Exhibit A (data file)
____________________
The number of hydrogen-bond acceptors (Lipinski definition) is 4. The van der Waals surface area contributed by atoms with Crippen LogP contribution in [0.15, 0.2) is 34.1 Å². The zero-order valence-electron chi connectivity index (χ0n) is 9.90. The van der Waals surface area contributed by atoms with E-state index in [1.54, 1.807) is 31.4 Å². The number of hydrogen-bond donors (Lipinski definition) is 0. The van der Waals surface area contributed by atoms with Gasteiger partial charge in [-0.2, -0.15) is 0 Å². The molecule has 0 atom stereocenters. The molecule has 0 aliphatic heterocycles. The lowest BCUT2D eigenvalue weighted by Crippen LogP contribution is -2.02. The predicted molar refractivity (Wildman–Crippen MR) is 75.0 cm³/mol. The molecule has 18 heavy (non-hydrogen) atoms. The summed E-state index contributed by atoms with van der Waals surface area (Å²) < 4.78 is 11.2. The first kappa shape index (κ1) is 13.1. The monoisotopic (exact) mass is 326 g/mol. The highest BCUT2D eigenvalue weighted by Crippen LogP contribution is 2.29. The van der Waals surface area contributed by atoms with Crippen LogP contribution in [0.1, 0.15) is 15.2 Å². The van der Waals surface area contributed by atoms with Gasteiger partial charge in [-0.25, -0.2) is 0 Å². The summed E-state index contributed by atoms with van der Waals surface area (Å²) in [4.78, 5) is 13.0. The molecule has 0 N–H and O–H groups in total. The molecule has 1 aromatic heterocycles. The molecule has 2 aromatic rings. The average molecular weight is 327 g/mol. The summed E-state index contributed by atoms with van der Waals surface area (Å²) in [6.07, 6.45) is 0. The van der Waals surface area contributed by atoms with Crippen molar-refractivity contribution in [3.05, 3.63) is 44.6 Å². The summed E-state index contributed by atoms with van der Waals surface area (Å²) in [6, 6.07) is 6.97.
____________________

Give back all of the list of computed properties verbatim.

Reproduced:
The number of hydrogen-bond acceptors (Lipinski definition) is 4. The van der Waals surface area contributed by atoms with Crippen LogP contribution in [0.15, 0.2) is 34.1 Å². The zero-order valence-electron chi connectivity index (χ0n) is 9.90. The van der Waals surface area contributed by atoms with E-state index in [1.54, 1.807) is 31.4 Å². The number of hydrogen-bond donors (Lipinski definition) is 0. The van der Waals surface area contributed by atoms with Gasteiger partial charge in [-0.2, -0.15) is 0 Å². The molecule has 0 atom stereocenters. The molecule has 0 aliphatic heterocycles. The lowest BCUT2D eigenvalue weighted by Crippen LogP contribution is -2.02. The predicted molar refractivity (Wildman–Crippen MR) is 75.0 cm³/mol. The molecule has 18 heavy (non-hydrogen) atoms. The summed E-state index contributed by atoms with van der Waals surface area (Å²) < 4.78 is 11.2. The first kappa shape index (κ1) is 13.1. The monoisotopic (exact) mass is 326 g/mol. The highest BCUT2D eigenvalue weighted by Crippen LogP contribution is 2.29. The van der Waals surface area contributed by atoms with Crippen LogP contribution in [0.1, 0.15) is 15.2 Å². The van der Waals surface area contributed by atoms with Gasteiger partial charge in [-0.25, -0.2) is 0 Å². The summed E-state index contributed by atoms with van der Waals surface area (Å²) in [4.78, 5) is 13.0. The molecule has 0 N–H and O–H groups in total. The molecule has 1 aromatic heterocycles. The molecule has 2 aromatic rings. The average molecular weight is 327 g/mol. The summed E-state index contributed by atoms with van der Waals surface area (Å²) in [6.07, 6.45) is 0. The van der Waals surface area contributed by atoms with Crippen molar-refractivity contribution in [3.05, 3.63) is 44.6 Å². The summed E-state index contributed by atoms with van der Waals surface area (Å²) in [6, 6.07) is 6.97.